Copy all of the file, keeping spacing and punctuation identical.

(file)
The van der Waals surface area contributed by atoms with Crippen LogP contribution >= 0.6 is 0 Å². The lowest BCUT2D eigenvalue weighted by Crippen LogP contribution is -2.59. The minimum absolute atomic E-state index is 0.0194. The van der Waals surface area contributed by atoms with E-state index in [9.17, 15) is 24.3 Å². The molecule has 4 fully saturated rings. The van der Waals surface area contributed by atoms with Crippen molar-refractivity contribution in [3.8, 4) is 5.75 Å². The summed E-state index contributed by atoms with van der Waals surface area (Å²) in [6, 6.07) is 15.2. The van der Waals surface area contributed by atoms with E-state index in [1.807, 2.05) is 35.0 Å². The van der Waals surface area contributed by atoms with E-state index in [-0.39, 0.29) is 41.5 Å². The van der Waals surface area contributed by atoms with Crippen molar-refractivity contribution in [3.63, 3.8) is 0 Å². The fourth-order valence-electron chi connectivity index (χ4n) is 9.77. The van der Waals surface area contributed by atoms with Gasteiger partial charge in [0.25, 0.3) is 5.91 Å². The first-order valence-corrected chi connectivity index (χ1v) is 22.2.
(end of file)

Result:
The van der Waals surface area contributed by atoms with Crippen LogP contribution >= 0.6 is 0 Å². The lowest BCUT2D eigenvalue weighted by Crippen LogP contribution is -2.59. The minimum absolute atomic E-state index is 0.0194. The van der Waals surface area contributed by atoms with E-state index in [9.17, 15) is 24.3 Å². The molecule has 4 fully saturated rings. The van der Waals surface area contributed by atoms with Crippen molar-refractivity contribution in [3.8, 4) is 5.75 Å². The summed E-state index contributed by atoms with van der Waals surface area (Å²) in [6, 6.07) is 15.2. The van der Waals surface area contributed by atoms with E-state index in [1.807, 2.05) is 35.0 Å². The van der Waals surface area contributed by atoms with E-state index in [-0.39, 0.29) is 41.5 Å². The van der Waals surface area contributed by atoms with Crippen molar-refractivity contribution in [3.63, 3.8) is 0 Å². The fourth-order valence-electron chi connectivity index (χ4n) is 9.77. The van der Waals surface area contributed by atoms with Gasteiger partial charge in [0.25, 0.3) is 5.91 Å². The first-order valence-corrected chi connectivity index (χ1v) is 22.2.